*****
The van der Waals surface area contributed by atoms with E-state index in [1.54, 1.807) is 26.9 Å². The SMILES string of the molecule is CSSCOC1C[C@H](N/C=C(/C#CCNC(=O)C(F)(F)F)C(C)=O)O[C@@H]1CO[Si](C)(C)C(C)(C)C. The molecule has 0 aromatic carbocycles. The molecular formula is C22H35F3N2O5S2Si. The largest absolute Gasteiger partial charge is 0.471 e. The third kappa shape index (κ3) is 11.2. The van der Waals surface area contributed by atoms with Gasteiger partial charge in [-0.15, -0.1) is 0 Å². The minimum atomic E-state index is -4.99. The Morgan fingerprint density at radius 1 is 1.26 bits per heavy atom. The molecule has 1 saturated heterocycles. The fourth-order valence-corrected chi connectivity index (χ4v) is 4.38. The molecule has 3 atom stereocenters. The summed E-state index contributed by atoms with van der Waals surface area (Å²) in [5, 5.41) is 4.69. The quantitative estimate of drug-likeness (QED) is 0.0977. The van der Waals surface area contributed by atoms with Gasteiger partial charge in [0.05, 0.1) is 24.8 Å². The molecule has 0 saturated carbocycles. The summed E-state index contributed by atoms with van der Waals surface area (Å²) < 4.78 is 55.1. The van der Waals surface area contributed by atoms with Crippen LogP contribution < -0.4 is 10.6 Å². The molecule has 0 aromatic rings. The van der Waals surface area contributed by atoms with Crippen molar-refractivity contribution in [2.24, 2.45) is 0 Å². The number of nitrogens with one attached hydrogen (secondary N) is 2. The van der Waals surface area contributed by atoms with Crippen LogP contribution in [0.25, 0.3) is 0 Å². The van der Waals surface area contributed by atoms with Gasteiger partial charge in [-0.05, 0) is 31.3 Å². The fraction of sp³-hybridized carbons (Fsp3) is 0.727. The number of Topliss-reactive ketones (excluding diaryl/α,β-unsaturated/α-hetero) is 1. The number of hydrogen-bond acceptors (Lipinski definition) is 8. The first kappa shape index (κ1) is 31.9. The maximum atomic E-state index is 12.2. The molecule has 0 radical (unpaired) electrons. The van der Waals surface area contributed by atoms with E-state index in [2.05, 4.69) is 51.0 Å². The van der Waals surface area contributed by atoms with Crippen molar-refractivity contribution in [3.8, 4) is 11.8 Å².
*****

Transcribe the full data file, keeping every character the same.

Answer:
The van der Waals surface area contributed by atoms with E-state index in [1.54, 1.807) is 26.9 Å². The SMILES string of the molecule is CSSCOC1C[C@H](N/C=C(/C#CCNC(=O)C(F)(F)F)C(C)=O)O[C@@H]1CO[Si](C)(C)C(C)(C)C. The molecule has 0 aromatic carbocycles. The molecular formula is C22H35F3N2O5S2Si. The largest absolute Gasteiger partial charge is 0.471 e. The third kappa shape index (κ3) is 11.2. The van der Waals surface area contributed by atoms with Gasteiger partial charge in [-0.15, -0.1) is 0 Å². The minimum atomic E-state index is -4.99. The Morgan fingerprint density at radius 1 is 1.26 bits per heavy atom. The molecule has 1 saturated heterocycles. The fourth-order valence-corrected chi connectivity index (χ4v) is 4.38. The molecule has 3 atom stereocenters. The summed E-state index contributed by atoms with van der Waals surface area (Å²) in [5, 5.41) is 4.69. The quantitative estimate of drug-likeness (QED) is 0.0977. The van der Waals surface area contributed by atoms with Gasteiger partial charge in [0.05, 0.1) is 24.8 Å². The molecule has 0 saturated carbocycles. The summed E-state index contributed by atoms with van der Waals surface area (Å²) < 4.78 is 55.1. The van der Waals surface area contributed by atoms with Crippen LogP contribution < -0.4 is 10.6 Å². The molecule has 0 aromatic rings. The van der Waals surface area contributed by atoms with Crippen molar-refractivity contribution in [2.24, 2.45) is 0 Å². The number of nitrogens with one attached hydrogen (secondary N) is 2. The van der Waals surface area contributed by atoms with Crippen LogP contribution in [0.25, 0.3) is 0 Å². The van der Waals surface area contributed by atoms with Gasteiger partial charge in [-0.05, 0) is 31.3 Å². The fraction of sp³-hybridized carbons (Fsp3) is 0.727. The number of Topliss-reactive ketones (excluding diaryl/α,β-unsaturated/α-hetero) is 1. The number of hydrogen-bond acceptors (Lipinski definition) is 8. The first kappa shape index (κ1) is 31.9. The maximum atomic E-state index is 12.2. The molecule has 0 radical (unpaired) electrons. The van der Waals surface area contributed by atoms with E-state index in [2.05, 4.69) is 51.0 Å². The van der Waals surface area contributed by atoms with Crippen molar-refractivity contribution in [3.8, 4) is 11.8 Å².